[0034] For example, when the electroplating method is used, the aspherical-profile forming layer itself can be used for the electroplating if this layer is conductive. Where the aspherical-profile forming layer exhibits no conductivity, a conductive layer is formed on the layer using a sputtering method, a resistor heating method, an electron-beam evaporation method, a CVD, an electroless plating, or the like. Thus, electroplating can be performed. When the fly-eye forming layer is isotropically grown by the electroplating, the fly-eye construction can be formed with the profile of each protruding microstructure being maintained aspherical.

[0035] When the electroless plating method is used, the aspherical-profile forming layer itself can be used for the electroless plating if this layer is suitable for the electroless plating. When the aspherical-profile forming layer is unsuitable for the electroless plating, the substrate surface needs to be subjected to an activation process with an activating liquid, or a material suitable for electroless plating needs to be formed on the substrate using a sputtering method, a resistor heating method, an electron-beam evaporation method, a CVD, or the like. Thus, electroless plating can be performed. Also here, when the fly-eye forming layer is isotropically grown by the electroless plating, the fly-eye construction can be formed with the profile of each protruding microstructure being maintained aspherical.

[0036] When the CVD method is used, the aspherical-profile forming layer itself can be used for the CVD if this layer is resistant to CVD conditions. Also here, when the fly-eye forming layer is isotropically grown by the CVD method, the fly-eye construction can be formed with the profile of each protruding microstructure being maintained aspherical.

[0037] The substrate with the aspherical profile obtained by the above fabrication methods has the fly-eye construction, and this substrate can be used as a mold for an aspherical microlens array with the fill-factor of about 100% (i.e., without any optically unusable portions). An aspherical microlens array obtained by molding using this mold has the same profile as that of the mold.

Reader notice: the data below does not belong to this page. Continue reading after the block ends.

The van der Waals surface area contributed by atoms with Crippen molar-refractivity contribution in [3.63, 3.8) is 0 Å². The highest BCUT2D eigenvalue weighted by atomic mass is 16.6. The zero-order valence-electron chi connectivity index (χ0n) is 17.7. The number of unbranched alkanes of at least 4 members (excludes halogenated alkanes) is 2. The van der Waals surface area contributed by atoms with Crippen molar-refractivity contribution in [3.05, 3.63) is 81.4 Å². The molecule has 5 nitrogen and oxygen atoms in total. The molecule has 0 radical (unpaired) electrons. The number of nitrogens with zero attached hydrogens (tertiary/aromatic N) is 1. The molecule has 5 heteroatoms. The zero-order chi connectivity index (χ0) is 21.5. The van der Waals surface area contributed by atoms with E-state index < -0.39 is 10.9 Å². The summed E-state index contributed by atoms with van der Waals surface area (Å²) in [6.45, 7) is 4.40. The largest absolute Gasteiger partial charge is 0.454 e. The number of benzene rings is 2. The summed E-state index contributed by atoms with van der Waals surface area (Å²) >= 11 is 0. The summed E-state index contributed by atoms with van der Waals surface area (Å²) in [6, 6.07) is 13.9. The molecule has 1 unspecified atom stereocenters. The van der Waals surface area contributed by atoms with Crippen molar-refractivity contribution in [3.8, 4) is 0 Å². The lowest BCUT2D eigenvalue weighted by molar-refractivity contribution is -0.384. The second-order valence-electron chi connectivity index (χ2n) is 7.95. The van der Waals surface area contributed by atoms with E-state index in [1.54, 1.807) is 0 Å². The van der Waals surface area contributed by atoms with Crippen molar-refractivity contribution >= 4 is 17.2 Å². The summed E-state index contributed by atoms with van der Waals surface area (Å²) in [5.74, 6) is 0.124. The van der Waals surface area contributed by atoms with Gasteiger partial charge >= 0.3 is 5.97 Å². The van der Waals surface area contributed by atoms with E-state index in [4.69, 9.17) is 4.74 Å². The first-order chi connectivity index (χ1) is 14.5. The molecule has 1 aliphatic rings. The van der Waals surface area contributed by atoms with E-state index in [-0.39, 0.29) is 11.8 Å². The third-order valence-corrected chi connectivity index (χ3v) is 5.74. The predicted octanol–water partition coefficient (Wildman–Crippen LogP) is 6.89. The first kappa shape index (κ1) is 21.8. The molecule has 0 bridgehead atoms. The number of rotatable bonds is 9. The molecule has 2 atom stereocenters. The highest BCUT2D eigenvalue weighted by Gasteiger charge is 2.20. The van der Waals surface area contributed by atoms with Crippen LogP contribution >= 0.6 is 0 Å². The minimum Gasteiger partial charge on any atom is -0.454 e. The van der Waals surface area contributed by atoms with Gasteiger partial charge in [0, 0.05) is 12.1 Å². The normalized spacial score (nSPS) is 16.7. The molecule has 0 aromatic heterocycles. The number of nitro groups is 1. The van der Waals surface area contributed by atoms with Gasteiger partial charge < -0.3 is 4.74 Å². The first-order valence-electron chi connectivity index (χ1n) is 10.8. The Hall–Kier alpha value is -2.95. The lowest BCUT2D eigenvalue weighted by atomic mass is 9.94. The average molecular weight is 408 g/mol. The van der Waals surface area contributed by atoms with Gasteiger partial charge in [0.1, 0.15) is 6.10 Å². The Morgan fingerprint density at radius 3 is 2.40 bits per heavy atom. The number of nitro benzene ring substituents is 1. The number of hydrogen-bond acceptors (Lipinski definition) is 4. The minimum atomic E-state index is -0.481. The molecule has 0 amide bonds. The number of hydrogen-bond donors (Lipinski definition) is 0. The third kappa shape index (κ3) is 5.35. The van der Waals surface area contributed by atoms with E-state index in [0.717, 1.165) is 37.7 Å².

[0038] The aspherical microstructure can be a mold for a microstructure array such as a mold for an aspherical microlens array. The substrate, the protruding microstructure, and the aspherical-profile forming layer can be formed of transparent material, respectively. In this case, the microstructure can be directly used as an aspherical microlens array.

[0039] In the present invention, a mold for an aspherical microlens array or the like can be fabricated by using the above aspherical microstructure as a master mold, and the profile of an aspherical microlens array or the like molded by using this mold is identical with the profile of the above aspherical microstructure.

[0040] The mold for an aspherical microlens array or the like can be fabricated directly on the above substrate using a method, such as a spin-coat method, a dip-coat method, a CVD method, an electroplating method, or an electroless plating method. Accordingly, even when its array increases, it can be readily fabricated with a large size. Further, the size and profile of the aspherical microstructure can be readily and precisely controlled at each fabrication step. Therefore, the lens shape and size of an aspherical microlens array fabricated by that mold can be readily and precisely controlled.

[0041] In those cases, the profile of the electroplated layer grown through the opening can be approximately-semispherical as illustrated in FIG. 9, so that the NA of the thus-obtained aspherical microlens can be enlarged.

[0042] The present invention is also directed to an aspherical microstructure which includes a substrate, a protruding microstructure formed on the substrate, and an aspherical-profile forming layer formed and hardened on the substrate and the microstructure. An aspherical profile is formed on the microstructure due to a surface tension of the aspherical-profile forming layer.

[0043] These advantages, as well as others will be more readily understood in connection with the following detailed description of the preferred embodiments of the invention in connection with the drawings.

BRIEF DESCRIPTION OF THE DRAWINGS

[0044] FIGS. 1A and lB are cross-sectional views illustrating the principle of fabricating an aspherical microstructure of the present invention.